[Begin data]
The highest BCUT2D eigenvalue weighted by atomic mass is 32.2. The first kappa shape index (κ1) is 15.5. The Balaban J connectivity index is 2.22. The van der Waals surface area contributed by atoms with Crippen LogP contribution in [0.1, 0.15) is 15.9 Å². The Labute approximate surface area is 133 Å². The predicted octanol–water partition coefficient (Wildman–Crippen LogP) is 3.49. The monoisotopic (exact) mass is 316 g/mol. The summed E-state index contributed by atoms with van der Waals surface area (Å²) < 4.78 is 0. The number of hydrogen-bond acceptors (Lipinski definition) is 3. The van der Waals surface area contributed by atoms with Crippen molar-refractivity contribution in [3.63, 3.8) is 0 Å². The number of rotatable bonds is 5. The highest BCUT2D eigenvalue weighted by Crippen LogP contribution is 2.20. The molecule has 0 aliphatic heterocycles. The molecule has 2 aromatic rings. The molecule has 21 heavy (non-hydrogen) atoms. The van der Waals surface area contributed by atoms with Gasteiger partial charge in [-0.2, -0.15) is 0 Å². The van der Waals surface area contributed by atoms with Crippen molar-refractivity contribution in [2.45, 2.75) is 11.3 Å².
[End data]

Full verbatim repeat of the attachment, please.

The highest BCUT2D eigenvalue weighted by atomic mass is 32.2. The first kappa shape index (κ1) is 15.5. The Balaban J connectivity index is 2.22. The van der Waals surface area contributed by atoms with Crippen LogP contribution in [0.1, 0.15) is 15.9 Å². The Labute approximate surface area is 133 Å². The predicted octanol–water partition coefficient (Wildman–Crippen LogP) is 3.49. The monoisotopic (exact) mass is 316 g/mol. The summed E-state index contributed by atoms with van der Waals surface area (Å²) < 4.78 is 0. The number of hydrogen-bond acceptors (Lipinski definition) is 3. The van der Waals surface area contributed by atoms with Crippen molar-refractivity contribution in [3.63, 3.8) is 0 Å². The number of rotatable bonds is 5. The highest BCUT2D eigenvalue weighted by Crippen LogP contribution is 2.20. The molecule has 0 aliphatic heterocycles. The molecule has 2 aromatic rings. The molecule has 21 heavy (non-hydrogen) atoms. The van der Waals surface area contributed by atoms with Gasteiger partial charge in [-0.2, -0.15) is 0 Å². The van der Waals surface area contributed by atoms with Crippen molar-refractivity contribution in [2.45, 2.75) is 11.3 Å².